King Norodom Sihanouk, known as much for his colorful personality as his controversial statesmanship, has been synonymous with Cambodia’s modern history for six decades. His era drew to an apparent close Thursday, when he stunned the country by announcing his abdication.
In a letter sent from China, where he has often sought medical treatment in recent years, the monarch cited a new and serious stomach ailment and asked “all compatriots to please allow me to retire.”
Sihanouk — who turns 82 this month — has threatened many times to quit the throne, usually if some political deal or conditions weren’t met. The moves were mostly seen as a cross between canny political maneuvering and throwing a temper tantrum.
But this time, no ulterior motive was apparent.
Sihanouk did much to earn the description of “mercurial monarch” through decades of political feints and jabs, shifting alliances and self-dramatizing pronouncements, delivered in his high-pitched voice or, more recently, via his personal Web site.
Not what the French had in mind
Sihanouk entered public life when he was installed as king by the French in 1941, when Cambodia was one of their Indochinese colonies.
However, Sihanouk turned on the French, who had considered him a wastrel prince who would be easy to manipulate, and led a successful crusade for independence, achieved in 1953.
Two years later, Sihanouk stepped down from the throne, organized a political party and steered Cambodia toward uneasy neutrality at the height of the Cold War.
Domestically, Cambodia was a one-man show. Sihanouk’s sharpest critics described him as an ancient Khmer ruler reincarnated in Western dress.
His security forces ruthlessly persecuted dissidents, sending the French-educated leaders of the Communist Party into the jungles, where they would eventually emerge as the Khmer Rouge.
Ouster of a father figure
Cunning and charming by turn, Sihanouk made movies, painted, composed music, fielded a palace soccer team and led his own jazz band. His large appetite extended to fast cars, food and women.
“I am Sihanouk,” he once said, “and all Cambodians are my children.”
As the Vietnam War bumped up against Cambodia’s borders in the 1960s, Sihanouk typically played both sides against the other.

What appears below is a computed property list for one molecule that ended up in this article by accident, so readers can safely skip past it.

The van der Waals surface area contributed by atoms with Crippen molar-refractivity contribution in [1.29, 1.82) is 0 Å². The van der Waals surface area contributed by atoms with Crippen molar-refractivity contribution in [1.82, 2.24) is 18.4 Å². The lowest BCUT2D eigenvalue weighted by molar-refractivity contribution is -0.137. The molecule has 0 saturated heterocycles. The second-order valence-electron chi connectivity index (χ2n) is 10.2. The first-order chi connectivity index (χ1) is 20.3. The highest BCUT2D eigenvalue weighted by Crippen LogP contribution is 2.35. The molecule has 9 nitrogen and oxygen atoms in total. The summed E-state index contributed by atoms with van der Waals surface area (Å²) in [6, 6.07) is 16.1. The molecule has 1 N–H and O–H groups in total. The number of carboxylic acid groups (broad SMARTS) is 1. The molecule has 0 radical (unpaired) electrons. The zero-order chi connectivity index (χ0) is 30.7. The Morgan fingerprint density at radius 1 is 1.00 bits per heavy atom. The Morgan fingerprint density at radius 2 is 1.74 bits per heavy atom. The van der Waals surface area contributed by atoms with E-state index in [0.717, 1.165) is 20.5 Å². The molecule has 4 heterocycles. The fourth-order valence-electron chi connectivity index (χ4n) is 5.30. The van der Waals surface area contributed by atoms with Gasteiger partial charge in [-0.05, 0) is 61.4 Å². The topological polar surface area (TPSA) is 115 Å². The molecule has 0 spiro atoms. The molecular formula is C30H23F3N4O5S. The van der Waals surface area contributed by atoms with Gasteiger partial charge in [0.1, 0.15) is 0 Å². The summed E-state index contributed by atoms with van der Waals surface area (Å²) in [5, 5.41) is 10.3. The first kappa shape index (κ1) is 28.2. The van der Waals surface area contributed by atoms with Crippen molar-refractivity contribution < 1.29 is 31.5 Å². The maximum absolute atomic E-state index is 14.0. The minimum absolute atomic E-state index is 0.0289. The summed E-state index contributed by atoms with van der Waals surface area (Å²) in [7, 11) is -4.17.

He allowed the communist North Vietnamese to move south though Cambodian territory, while not making much of a fuss when the U.S. military bombed those forces.
The Vietnamese responded by putting more troops into Cambodia and strengthening their Cambodian communist colleagues, polarizing Cambodia’s politics and leading to Sihanouk’s ouster in 1970 by members of the country’s pro-American elite.
In no time at all, Sihanouk, who had been traveling abroad at the time of his ouster, allied himself with the communists his secret police had hunted down less than a decade earlier.
Brush with the Khmer Rouge
Sihanouk’s popularity with most Cambodians, who look upon him as a god-king, was more valuable than a shipload of arms. The Khmer Rouge, who carefully hid their radical agenda, were able to paint their fight as a nationalist struggle, drawing sympathy not only among Cambodians, but also abroad.
The alliance left Sihanouk open to criticism that he opened the way for the Khmer Rouge holocaust. The regime is blamed for the deaths of 1.7 million people during their late 1970s rule.
When Sihanouk returned home after the victory of the Khmer Rouge, they detained him and considered executing him. Only the personal intervention of Chinese leader Chou En-lai saved him.
Sihanouk was freed as Vietnamese forces invaded Cambodia in 1978 and toppled the Khmer Rouge. He went back into exile, mostly in Beijing and North Korea.
From there, he headed an unlikely coalition of communist and anti-communist guerrilla groups fighting the Vietnamese-installed puppet government. The war lasted a decade.
Back in his throne
In a classic mix of politics and theater — bringing his French poodle to negotiations, singing love songs over elaborate dinners — Sihanouk engineered a cease-fire and moves toward national unity and peace.
After U.N.-supported democratic elections in 1993, Sihanouk re-ascended the throne, becoming a constitutional monarch with little real power but a fair amount of influence.
As his health declined and he spent increasing amounts of time abroad — for medical treatment and, he implied, to register his disapproval of the country’s elected leaders — his profile and influence receded.
While old people in the countryside still held him in reverence, the young generation regarded him as a figure of the past and one partly responsible for Cambodia’s tragedy.